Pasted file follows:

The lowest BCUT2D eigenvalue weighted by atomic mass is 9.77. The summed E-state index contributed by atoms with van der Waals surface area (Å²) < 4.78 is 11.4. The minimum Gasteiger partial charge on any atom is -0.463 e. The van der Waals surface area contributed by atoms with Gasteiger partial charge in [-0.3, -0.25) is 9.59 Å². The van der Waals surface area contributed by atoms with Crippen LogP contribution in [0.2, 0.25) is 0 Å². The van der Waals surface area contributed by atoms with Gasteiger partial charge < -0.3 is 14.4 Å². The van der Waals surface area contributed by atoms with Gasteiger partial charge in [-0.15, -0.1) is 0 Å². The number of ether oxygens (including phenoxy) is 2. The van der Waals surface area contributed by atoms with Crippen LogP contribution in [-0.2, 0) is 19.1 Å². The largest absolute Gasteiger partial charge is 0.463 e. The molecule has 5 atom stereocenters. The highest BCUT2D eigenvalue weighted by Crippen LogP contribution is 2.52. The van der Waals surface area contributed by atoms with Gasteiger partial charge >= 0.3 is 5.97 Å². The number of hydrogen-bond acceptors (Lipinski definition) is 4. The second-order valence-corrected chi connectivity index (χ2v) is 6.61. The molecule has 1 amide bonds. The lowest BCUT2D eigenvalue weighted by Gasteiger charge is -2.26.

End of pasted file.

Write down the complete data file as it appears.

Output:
The lowest BCUT2D eigenvalue weighted by atomic mass is 9.77. The summed E-state index contributed by atoms with van der Waals surface area (Å²) < 4.78 is 11.4. The minimum Gasteiger partial charge on any atom is -0.463 e. The van der Waals surface area contributed by atoms with Gasteiger partial charge in [-0.3, -0.25) is 9.59 Å². The van der Waals surface area contributed by atoms with Crippen LogP contribution in [0.2, 0.25) is 0 Å². The van der Waals surface area contributed by atoms with Gasteiger partial charge < -0.3 is 14.4 Å². The van der Waals surface area contributed by atoms with Gasteiger partial charge in [-0.15, -0.1) is 0 Å². The number of ether oxygens (including phenoxy) is 2. The van der Waals surface area contributed by atoms with Crippen LogP contribution in [-0.2, 0) is 19.1 Å². The largest absolute Gasteiger partial charge is 0.463 e. The molecule has 5 atom stereocenters. The highest BCUT2D eigenvalue weighted by Crippen LogP contribution is 2.52. The van der Waals surface area contributed by atoms with Gasteiger partial charge >= 0.3 is 5.97 Å². The number of hydrogen-bond acceptors (Lipinski definition) is 4. The second-order valence-corrected chi connectivity index (χ2v) is 6.61. The molecule has 1 amide bonds. The lowest BCUT2D eigenvalue weighted by Gasteiger charge is -2.26.